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Various Artists Magic Moments: The Definitive Burt Bacharach Collection Review

Compilation. Released 2008.  

BBC Review

One of popular music's most accomplished talents.

Michael Quinn 2008

Burt Bacharach compilations have been done many times before, with one retail website currently offering more than 100 variations on the theme. But here's another, a 75-song collection that boasts a Who's Who of popular music from the last five decades and more, and showcases one of the truly great singer-songwriters of the past century.

It's difficult to think of anyone else who has delivered the goods as impeccably and consistently as Bacharach – who turned 80 earlier this year – or who merits or sustains such constant interest. Over three discs, Magic Moments memorably shows why. It also offers a fascinating opportunity to track how Bacharach, while remaining the subtlest and most sophisticated of tunesmiths, has fine-tuned his output to meet the needs of successive popular music fads and fashions while retaining his own uniquely cultured voice.

So, while the first disc opens with the anthemic What The World Needs Now Is Love (courtesy of Dionne Warwick whose heart-stopping, pulse-quickening take on Anyone Who Had A Heart is also here), boasts two Herb Alpert-fronted classics – the sultry This Guy's In Love With You and the magnificently nimble Bond theme Casino Royale – and offers up BJ Thomas's sunny Sixties cinema classic Raindrops Keep Falling On My Head, you’ll also find less familiar but no less fabulous examples of Bacharach's inimitable art in the Nat King Cole-delivered cooler-than-a-snow-shower-in-October instrumental Once In A Blue Moon, the tongue-firmly-in-cheek novelty The Blob, Jimmy Radcliff's lonesome ballad The Forgotten Man and contributions from the likes of Dusty Springfield (the unbeatable, un-betterable The Look of Love), Frankie Avalon, Cliff Richard and Bacharach himself.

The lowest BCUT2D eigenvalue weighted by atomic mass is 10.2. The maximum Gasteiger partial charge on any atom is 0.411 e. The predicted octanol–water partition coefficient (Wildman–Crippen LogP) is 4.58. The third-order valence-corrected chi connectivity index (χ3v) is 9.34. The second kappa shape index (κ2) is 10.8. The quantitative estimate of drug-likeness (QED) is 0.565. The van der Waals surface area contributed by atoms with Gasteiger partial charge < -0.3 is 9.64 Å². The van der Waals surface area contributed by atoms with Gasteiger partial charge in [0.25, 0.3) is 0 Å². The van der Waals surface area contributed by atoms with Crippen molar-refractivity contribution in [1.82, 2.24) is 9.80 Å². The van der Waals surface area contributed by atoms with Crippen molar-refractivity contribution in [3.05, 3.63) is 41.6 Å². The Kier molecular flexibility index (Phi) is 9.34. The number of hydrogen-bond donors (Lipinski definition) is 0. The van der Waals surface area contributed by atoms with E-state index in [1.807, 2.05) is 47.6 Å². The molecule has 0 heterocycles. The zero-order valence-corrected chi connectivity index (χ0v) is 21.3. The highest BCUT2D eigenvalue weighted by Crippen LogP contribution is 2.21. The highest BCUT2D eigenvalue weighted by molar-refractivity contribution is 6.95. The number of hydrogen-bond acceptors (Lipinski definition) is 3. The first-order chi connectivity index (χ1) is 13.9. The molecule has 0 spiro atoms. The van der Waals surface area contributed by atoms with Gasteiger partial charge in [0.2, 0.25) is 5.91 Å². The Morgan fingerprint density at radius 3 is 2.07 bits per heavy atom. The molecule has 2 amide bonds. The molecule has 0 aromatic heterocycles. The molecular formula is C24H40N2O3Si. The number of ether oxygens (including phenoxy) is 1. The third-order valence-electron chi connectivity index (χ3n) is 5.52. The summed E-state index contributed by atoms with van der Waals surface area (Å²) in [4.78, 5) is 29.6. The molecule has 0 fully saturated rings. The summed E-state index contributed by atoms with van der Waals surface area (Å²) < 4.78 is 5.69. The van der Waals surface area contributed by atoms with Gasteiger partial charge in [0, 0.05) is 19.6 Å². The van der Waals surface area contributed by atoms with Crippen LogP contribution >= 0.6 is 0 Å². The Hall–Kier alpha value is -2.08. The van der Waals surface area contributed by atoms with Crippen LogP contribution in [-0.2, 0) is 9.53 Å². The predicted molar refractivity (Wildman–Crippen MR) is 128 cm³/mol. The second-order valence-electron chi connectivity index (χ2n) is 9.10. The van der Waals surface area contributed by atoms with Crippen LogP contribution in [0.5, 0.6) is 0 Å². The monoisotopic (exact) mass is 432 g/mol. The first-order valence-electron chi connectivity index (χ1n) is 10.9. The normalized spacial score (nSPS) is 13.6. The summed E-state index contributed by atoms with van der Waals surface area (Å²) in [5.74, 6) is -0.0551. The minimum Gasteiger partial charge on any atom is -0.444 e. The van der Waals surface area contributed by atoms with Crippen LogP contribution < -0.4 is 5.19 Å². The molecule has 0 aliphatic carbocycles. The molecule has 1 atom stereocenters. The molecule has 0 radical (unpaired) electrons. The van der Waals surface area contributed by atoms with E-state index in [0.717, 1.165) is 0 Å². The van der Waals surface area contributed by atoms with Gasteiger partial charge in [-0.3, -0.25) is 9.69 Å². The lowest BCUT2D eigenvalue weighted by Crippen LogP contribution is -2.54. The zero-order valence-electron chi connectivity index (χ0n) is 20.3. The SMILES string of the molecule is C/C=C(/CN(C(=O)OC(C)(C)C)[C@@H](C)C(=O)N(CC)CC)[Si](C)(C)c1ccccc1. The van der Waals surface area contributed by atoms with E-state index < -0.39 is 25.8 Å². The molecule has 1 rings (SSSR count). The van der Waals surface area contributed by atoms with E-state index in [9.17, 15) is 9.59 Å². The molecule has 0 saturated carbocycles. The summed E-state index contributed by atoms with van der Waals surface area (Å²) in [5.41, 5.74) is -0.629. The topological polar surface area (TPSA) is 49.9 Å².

Which would have satisfied in itself, but disc two offers more of the same and then some. Perry Como's Magic Moments still blooms with adroitly laid-back sentiment, the Walker Brothers take pop music to operatically transcendental heights with Make It Easy On Yourself, Aretha Franklin hymns love to simply magical effect in I Say A Little Prayer, and Tom Jones bellows and booms his way through What’s New Pussycat? with an infectious sassy swagger. And that's not to mention Gene Pitney, Helen Shapiro, Marty Robbins as well as more from Warwick and Springfield.

Disc three brings things more up to date with two tracks from Bacharach's high-profile late-1990s partnership with Elvis Costello (who also contributes booklet notes for this release), and evidence of more recent collaborations with pop luminaries Neil Diamond, Rufus Wainwright and Will Young. But it also throws a more than useful glance back to curios such as Richard Chamberlain's Blue Guitar and BJ Thomas's now forgotten Everybody’s Out of Town from the mid- and late-1960s, and two very different but equally phenomenal talents Irma Thomas and Keely Smith.

The quickest way to appreciate just how good Bacharach is simply to listen to the man's music. This excellent, expansive and intelligently programmed collection offers ample opportunities to do explore and enjoy one of popular music's most accomplished talents.

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